Under the "Working Hours" topic in the project entitled "Mental health in the working world - Determining the current state of scientific evidence", six scoping reviews were conducted to investigate the effects of very different aspects of working time on the well-being and mental health of employees. Firstly, traditional aspects of working time such as shift work, weekend work, long working hours and breaks, as well as emergency services and on-call duty, were considered. Secondly, work-related permanent availability and other forms of flexible working hours, such as employees' ability to influence their working hours and the predictability and variability of working hours, as well as spatial mobility, were also taken into account. Finally, the role of the factors of detachment - which is disconnection from work - and work-life balance have been examined in more detail. Both are central mediating factors between the concrete working (time) design and mental health of employees.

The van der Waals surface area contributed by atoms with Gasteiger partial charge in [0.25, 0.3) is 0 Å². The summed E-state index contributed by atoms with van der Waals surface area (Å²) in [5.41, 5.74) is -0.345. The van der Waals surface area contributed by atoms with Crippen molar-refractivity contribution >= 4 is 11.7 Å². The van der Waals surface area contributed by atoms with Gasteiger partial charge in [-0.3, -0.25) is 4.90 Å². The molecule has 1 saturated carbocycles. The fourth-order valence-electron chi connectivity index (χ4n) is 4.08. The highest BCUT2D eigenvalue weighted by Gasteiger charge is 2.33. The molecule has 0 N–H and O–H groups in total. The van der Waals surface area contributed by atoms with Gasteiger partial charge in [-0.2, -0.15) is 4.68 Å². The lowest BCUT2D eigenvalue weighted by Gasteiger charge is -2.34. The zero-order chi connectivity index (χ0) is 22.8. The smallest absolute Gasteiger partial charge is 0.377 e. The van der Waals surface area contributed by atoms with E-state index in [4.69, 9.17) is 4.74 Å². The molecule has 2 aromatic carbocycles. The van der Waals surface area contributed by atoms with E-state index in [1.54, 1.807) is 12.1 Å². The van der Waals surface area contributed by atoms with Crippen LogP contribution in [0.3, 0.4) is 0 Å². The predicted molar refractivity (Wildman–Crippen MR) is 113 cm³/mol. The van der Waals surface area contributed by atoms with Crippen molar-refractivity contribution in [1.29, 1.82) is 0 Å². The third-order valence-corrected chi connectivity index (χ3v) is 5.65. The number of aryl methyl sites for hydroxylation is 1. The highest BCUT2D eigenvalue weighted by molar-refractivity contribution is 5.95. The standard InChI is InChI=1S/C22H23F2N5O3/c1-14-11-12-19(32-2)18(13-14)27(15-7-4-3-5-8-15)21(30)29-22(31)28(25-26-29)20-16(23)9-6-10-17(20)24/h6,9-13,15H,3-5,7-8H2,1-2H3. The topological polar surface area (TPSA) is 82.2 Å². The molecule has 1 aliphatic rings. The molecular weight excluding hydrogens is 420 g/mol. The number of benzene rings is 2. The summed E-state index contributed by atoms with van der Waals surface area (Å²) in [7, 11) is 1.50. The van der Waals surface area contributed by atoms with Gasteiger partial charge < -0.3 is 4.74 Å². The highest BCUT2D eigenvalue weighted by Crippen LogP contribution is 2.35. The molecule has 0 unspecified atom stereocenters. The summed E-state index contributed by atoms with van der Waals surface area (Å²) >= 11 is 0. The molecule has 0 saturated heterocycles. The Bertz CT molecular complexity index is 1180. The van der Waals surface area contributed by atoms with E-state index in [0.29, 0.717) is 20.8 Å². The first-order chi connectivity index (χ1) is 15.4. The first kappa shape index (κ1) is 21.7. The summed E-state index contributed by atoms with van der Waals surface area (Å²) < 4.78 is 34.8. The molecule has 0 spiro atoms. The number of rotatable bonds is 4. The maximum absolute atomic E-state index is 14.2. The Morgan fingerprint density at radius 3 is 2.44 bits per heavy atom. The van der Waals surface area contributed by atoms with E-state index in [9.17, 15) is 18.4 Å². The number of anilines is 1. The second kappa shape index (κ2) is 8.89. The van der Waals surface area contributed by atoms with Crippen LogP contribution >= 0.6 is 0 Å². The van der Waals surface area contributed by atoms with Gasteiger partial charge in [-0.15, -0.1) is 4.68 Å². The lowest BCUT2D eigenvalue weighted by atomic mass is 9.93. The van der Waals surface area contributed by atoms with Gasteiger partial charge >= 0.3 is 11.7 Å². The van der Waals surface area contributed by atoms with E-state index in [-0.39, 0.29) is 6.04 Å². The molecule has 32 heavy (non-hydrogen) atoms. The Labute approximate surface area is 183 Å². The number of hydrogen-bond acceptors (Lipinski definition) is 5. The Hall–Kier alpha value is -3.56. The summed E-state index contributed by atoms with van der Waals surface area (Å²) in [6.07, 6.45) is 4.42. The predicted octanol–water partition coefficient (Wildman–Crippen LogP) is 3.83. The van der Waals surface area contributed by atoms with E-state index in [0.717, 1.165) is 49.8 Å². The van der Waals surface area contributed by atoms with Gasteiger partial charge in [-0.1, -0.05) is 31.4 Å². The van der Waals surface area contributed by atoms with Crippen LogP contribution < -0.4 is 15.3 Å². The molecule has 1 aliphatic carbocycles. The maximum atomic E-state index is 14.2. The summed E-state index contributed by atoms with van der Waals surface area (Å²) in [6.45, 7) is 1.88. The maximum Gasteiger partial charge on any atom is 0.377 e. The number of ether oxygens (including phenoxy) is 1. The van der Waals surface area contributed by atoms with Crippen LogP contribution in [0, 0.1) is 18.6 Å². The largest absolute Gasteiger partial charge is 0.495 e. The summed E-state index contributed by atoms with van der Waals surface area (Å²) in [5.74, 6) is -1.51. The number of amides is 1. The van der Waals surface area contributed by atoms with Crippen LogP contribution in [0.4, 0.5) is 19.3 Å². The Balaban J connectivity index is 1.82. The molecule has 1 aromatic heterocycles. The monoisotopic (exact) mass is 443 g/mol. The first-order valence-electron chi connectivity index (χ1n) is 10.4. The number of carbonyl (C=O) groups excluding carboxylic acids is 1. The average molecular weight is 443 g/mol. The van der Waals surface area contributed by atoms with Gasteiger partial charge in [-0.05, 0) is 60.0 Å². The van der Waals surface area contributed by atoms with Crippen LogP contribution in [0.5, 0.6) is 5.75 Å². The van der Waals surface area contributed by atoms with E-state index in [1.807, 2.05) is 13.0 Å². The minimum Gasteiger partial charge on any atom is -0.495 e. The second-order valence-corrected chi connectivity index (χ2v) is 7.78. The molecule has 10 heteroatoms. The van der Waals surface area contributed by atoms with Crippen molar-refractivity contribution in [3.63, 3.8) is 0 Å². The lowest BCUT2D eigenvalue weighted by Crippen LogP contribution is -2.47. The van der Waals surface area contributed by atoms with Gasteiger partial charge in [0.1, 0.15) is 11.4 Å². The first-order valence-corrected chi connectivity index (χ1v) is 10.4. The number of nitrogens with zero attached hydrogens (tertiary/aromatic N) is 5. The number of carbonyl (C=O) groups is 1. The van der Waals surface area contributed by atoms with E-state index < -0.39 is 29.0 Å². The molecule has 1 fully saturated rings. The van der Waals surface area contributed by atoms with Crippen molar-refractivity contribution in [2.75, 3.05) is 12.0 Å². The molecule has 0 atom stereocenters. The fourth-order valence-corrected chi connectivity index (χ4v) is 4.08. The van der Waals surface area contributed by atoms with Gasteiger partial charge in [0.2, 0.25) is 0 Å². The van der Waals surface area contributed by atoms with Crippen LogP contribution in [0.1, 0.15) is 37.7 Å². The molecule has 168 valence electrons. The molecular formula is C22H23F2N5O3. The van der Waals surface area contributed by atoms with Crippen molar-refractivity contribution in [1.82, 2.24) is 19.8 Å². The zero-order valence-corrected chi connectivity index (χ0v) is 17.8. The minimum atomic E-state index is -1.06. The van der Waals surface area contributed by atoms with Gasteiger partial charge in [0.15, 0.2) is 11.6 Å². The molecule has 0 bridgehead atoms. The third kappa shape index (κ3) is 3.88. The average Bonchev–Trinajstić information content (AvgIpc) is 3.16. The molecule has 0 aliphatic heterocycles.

Overall, the analyses show that working-time demands placed on employees tend to be related to poorer mental health, while aspects of working time associated with increased employee autonomy and the predictability of working time tend to be more favourable to the well-being and mental health of employees. Design recommendations regarding the investigated working time characteristics are derived from the findings.
This article is published in the Journal "Arbeitsmedizin, Sozialmedizin, Umweltmedizin : ASU, Zeitschrift für medizinische Prävention", Volume 53, Issue December 2018, pp. 20-24.
Please download the article "Working time" (in German only).
B. Beermann, A. M. Wöhrmann:
in: Arbeitsmedizin, Sozialmedizin, Umweltmedizin : ASU, Zeitschrift für medizinische Prävention, Volume 53, Sonderheft 2018. pages 20-24, Project number: F 2353
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